Friday, October 27, 2017
Book Review: 'Titanborn' by Rhett C. Bruno
New York author/screenwriter Rhett C. Bruno began his interest in art by studying (quite with honors) architecture at Syracuse University School of Architecture. But the writing bug entered rather early (epic stories composed as a child) and proceeded to high school where he penned his ISINDA TRILOGY, later publishing it at the urging of his teachers and mentors. Though committed to further his interest in architecture, he continued his passion for science fiction reading and writing and by his senior year at university he began his book - THE CIRCUIT: EXECUTOR RISING. His day job remains that of an architect in Mount Kisco, New York but in addition to working on THE CIRCUIT he pushed his boundaries a bit further, exploring Screenwriting at New School in New York. His dream? Writing for television or Video Games.
Hopefully all of these interests will not dissuade him from writing novels because he most assuredly has the knack for it. Successful science fiction writing is a challenge - avoiding the tendency to repeat the stories of space exploration or android monsters or the devastation of this planet in favor of other planets as we see almost continually in the theaters. Yes, sci-fi stories are escapisms as well as mental challenges to normalcy, but the world needs to pay attention to quality art, too, as a means of allowing our minds to create situations more acceptable than what we are seeing at present globally. And that is precisely how Bruno approaches his story - not just bigger than life monstrous make believe, but situations that are peopled with credible (and for the most part likeable) characters. He touches the imagination but fortunately keeps us grounded with the human aspects of his characters and their impact on his `new worlds'.
After a very mysterious Prologue in which we meet tow Ringers who set the mood: ‘Somewhere outside of New London, Earth, a tall, lanky Ringer named Nash stood within the cargo hold of an unmarked transport shuttle. He was human, but three centuries of his people living on Titan had stretched their bodies and bleached their flesh. He wore a white, armored suit with an orange circle painted on the chest. His helmet was off, revealing a soaring forehead, a long, tapered jaw, and a sanitary mask pulled tight over his mouth. Across from him stood a Ringer many years his senior. He was equally tall, but unlike Nash, he was dressed in nothing but an unmarked boiler suit and his sanitary mask was covered in grime. Bloodshot eyes were made redder by his ashen skin, but they were resolute. “When our ancestors fled Earth with Trass before the Meteorite struck, I bet they never thought any of us would return,” Nash said.’ And that is how moodsetting Rhett makes his novell open – and continue.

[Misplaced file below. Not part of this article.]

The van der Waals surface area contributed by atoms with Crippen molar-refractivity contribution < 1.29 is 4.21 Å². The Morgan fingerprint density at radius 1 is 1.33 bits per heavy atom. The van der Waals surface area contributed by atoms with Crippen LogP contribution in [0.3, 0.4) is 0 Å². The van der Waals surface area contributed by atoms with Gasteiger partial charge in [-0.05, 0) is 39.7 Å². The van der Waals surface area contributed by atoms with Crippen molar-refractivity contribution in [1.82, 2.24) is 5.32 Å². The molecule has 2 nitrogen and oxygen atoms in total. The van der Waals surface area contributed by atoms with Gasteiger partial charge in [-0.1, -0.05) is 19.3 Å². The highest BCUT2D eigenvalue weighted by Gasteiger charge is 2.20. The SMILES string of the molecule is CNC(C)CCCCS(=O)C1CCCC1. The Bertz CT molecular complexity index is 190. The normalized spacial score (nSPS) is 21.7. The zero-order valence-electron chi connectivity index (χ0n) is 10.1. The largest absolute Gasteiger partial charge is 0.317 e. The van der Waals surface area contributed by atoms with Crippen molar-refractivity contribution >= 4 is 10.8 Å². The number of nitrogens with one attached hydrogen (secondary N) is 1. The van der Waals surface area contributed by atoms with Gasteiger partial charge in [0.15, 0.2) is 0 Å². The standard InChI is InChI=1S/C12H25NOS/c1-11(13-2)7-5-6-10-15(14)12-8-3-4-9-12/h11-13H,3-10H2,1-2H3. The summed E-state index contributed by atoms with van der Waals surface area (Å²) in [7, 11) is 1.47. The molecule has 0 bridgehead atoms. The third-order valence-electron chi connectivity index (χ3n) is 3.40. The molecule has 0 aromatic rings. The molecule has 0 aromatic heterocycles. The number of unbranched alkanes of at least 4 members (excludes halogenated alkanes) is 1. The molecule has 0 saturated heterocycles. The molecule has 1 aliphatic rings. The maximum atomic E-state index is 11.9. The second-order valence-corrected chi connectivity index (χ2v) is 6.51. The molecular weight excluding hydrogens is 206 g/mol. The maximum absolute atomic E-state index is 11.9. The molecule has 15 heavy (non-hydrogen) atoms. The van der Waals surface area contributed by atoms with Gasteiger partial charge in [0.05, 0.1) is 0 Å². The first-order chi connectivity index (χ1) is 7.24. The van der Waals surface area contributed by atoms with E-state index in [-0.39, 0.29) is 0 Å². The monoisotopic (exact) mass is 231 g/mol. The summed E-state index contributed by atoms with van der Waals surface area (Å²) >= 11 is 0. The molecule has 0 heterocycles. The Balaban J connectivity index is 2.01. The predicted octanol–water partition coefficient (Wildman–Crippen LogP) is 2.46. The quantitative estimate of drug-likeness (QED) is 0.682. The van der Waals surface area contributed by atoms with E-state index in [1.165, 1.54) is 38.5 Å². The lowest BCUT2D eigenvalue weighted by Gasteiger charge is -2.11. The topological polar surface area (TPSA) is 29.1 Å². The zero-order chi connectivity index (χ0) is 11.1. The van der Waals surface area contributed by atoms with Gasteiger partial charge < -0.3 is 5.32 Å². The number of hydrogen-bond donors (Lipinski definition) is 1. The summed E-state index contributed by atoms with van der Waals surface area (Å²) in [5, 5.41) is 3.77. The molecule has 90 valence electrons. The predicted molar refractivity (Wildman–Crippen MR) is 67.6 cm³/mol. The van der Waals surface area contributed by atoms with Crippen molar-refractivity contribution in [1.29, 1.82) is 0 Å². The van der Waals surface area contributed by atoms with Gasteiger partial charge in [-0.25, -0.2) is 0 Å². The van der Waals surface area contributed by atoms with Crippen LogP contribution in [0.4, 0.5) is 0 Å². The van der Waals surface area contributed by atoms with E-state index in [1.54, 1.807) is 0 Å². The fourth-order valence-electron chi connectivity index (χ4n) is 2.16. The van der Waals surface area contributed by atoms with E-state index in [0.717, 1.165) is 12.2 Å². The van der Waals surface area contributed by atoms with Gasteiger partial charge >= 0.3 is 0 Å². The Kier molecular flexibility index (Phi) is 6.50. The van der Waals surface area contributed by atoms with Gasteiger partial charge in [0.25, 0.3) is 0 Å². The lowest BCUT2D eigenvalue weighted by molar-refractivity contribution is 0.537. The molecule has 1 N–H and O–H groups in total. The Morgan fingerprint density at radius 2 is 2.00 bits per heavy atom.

The synopsis: ‘Malcolm Graves lives by two rules: finish the job, and get paid. After thirty years as a Collector, chasing bounties and extinguishing rebellions throughout the solar system, Malcolm does what he's told, takes what he's earned, and leaves the questions to someone else--especially when it comes to the affairs of offworlders. But his latest mission doesn't afford him that luxury. After a high profile bombing on Earth, the men who sign Malcolm's paychecks are clamoring for answers. Before he can object, the corporation teams him up with a strange new partner who's more interested in statistics than instinct and ships them both off to Titan, the disputed moon where humans have been living for centuries. Their assignment is to hunt down a group of extremists: Titanborn dissidents who will go to any length to free their home from the tyranny of Earth. Heading into hostile territory, Malcolm will have to use everything he's learned to stay alive. But he soon realizes that the situation on the ground is much more complex than he anticipated . . . and much more personal.’
Fine science fiction writing as we have come to expect form Rhett, but this is probably his best to date. To enjoy Rhett Bruno to the fullest the reader must jump into this new place and not miss a page of the beautifully scripted story. Grady Harp, August 16
I received a free copy of this item for review.
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